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Ed Davey opens pioneering water source heat pump project

L-R Jeffrey Adams, chief executive of (lead contractor) United House; Edward Davey MP; Mike Spenser-Morris, NHP; Donald Daw, commercial director, Mitsubishi Electric
L-R Jeffrey Adams, chief executive of (lead contractor) United House; Edward Davey MP; Mike Spenser-Morris, NHP; Donald Daw, commercial director, Mitsubishi Electric

Energy secretary Ed Davey has officially switched on a cutting edge heat pump system powering an eco-friendly housing development in London from the River Thames.

The £70m Kingston Heights mixed used development includes 56 affordable homes, 81 luxury apartments and a 142 bedroom hotel on the site of a former power station in Kingston upon Thames.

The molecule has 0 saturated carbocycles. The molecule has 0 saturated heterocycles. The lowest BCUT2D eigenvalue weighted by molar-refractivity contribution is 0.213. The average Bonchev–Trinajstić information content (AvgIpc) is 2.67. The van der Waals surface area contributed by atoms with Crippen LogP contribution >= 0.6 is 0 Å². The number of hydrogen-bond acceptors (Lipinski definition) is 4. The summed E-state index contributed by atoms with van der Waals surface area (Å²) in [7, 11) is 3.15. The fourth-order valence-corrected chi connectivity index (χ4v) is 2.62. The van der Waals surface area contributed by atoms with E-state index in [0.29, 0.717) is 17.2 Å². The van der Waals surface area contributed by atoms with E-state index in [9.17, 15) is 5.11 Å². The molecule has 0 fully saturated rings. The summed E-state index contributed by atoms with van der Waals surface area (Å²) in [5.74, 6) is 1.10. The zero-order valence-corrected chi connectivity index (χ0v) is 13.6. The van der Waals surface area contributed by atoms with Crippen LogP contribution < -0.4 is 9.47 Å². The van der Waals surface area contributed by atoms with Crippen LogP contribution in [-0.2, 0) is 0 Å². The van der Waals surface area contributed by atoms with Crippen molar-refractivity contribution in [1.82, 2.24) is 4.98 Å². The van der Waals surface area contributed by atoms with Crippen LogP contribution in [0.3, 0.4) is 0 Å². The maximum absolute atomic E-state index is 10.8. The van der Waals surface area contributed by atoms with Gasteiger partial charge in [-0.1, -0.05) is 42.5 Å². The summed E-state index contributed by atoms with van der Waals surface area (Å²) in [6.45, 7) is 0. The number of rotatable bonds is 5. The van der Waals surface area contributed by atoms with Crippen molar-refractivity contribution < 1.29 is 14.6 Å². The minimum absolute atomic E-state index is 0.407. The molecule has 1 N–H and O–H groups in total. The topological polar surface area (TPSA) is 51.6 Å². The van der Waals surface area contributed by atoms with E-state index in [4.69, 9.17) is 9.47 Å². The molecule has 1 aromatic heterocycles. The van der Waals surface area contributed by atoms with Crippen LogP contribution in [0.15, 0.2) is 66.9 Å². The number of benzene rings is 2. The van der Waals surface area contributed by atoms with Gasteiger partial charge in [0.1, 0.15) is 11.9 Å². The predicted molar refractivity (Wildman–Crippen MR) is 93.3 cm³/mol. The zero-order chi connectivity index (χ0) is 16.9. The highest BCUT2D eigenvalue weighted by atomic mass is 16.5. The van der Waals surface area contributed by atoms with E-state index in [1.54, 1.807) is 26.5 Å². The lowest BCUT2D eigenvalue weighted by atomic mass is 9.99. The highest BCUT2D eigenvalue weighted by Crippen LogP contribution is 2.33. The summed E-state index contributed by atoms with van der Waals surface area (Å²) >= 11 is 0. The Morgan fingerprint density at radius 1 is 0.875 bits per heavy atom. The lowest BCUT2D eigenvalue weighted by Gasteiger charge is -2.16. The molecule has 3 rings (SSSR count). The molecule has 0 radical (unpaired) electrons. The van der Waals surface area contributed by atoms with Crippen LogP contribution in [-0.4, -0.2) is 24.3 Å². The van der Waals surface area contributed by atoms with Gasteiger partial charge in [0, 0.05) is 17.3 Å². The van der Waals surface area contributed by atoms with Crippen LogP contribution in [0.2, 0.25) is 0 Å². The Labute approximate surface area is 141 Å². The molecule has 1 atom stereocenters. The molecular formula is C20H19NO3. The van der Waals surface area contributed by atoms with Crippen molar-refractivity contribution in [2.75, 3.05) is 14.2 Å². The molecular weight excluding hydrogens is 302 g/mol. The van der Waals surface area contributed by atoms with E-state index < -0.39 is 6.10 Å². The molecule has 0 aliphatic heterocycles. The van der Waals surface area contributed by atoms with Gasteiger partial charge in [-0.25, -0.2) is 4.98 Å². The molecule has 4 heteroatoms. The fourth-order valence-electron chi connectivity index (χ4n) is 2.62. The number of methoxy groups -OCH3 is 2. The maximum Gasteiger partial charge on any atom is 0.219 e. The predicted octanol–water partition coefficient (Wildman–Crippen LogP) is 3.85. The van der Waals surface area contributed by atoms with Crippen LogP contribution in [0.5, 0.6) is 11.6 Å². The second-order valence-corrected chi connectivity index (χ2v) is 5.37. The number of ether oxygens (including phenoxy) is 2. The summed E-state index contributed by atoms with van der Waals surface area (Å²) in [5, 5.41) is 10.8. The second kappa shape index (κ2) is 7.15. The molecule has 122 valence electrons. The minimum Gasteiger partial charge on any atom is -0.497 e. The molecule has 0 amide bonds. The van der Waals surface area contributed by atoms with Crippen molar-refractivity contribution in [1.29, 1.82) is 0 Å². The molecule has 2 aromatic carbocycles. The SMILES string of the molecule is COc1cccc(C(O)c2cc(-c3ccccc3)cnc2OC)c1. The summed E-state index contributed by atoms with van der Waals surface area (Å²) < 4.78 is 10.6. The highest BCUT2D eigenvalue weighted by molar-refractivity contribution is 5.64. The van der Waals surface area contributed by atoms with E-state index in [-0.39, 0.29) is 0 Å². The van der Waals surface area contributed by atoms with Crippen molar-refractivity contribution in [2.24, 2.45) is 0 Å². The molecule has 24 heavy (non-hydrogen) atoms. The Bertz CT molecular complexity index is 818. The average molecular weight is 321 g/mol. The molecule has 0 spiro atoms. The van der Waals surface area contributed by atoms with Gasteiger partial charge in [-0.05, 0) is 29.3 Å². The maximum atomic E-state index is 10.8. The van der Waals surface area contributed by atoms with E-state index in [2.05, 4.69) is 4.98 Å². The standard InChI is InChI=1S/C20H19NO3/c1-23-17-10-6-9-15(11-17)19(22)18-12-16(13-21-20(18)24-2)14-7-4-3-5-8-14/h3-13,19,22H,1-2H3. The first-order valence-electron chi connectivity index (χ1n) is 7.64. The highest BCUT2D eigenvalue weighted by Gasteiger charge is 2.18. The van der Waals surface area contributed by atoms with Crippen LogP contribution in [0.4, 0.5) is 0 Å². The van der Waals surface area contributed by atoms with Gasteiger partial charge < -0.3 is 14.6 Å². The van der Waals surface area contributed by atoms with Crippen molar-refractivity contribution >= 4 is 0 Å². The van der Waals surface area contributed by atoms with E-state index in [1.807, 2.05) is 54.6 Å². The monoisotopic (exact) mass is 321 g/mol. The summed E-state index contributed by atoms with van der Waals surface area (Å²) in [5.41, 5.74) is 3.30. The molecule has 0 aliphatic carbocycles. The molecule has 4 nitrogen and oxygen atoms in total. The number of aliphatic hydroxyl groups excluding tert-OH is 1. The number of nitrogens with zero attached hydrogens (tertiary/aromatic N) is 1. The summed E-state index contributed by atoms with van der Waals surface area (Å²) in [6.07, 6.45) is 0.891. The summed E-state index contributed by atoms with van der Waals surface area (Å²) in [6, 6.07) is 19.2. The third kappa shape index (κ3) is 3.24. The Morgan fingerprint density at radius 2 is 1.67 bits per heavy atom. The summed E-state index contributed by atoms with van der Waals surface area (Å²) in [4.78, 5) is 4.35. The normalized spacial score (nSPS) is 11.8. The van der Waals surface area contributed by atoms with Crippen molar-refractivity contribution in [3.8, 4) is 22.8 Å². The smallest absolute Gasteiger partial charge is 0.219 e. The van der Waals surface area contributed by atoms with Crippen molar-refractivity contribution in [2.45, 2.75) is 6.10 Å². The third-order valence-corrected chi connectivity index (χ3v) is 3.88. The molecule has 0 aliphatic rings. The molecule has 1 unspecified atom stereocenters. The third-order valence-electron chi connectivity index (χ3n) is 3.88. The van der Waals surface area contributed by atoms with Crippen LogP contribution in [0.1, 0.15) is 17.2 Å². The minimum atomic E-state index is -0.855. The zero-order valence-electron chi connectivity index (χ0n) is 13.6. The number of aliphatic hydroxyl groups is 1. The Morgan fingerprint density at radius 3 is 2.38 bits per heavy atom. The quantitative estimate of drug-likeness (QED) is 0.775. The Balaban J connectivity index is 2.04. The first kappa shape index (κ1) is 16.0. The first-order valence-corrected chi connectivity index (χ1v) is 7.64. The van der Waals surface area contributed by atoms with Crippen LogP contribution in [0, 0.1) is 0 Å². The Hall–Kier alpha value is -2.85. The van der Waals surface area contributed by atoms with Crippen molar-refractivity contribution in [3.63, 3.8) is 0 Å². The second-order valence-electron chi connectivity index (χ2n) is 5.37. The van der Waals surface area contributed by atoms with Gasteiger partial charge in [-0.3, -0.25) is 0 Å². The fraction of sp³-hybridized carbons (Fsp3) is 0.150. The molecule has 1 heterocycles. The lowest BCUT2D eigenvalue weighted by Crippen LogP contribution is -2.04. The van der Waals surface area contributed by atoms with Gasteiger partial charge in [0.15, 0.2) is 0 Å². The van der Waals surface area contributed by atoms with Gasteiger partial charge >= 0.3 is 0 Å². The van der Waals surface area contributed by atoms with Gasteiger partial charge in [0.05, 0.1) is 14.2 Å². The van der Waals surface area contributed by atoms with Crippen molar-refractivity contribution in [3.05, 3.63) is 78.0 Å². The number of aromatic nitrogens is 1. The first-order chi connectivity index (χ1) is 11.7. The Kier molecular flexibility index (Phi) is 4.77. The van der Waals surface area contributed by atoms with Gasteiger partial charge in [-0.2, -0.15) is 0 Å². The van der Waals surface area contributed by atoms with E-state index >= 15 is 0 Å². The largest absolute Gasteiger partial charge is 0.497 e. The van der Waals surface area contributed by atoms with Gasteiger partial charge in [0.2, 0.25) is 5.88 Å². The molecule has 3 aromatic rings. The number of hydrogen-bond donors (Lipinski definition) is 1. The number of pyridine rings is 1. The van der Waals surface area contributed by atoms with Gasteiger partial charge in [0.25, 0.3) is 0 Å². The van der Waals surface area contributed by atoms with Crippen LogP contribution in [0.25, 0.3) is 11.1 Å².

Just 200 metres from the river bank, its 2.3MW community heating system draws up to 13 million litres of water each day through high efficiency heat exchangers. The low grade heat is carried to a plant room in the building via a closed loop where Mitsubishi Ecodan heat pumps delivers it as usable heat to meet all heating and hot water demands in the complex.

Project developers NHP Leisure Developments believe the system will save approximately 500 tonnes of carbon emissions per year and reduce heating bills by 18 percent compared to installing gas boilers in each apartment.  

“I am interested in lowering people’s gas and electricity bills and carbon emissions. This is how Kingston Heights fits into the bigger picture,” said energy secretary and local MP Ed Davey.

“KingstonHeights is so important because the lessons that have been learned here are applicable elsewhere and are lessons the government needs to learn.

“I am also excited by what the team has achieved here because it has put Kingston on the map for a leading technology. Water source heat pumps need to be in the centre of our thinking. Many of our towns are built next to rivers and the potential for this technology to tackle climate change is huge.”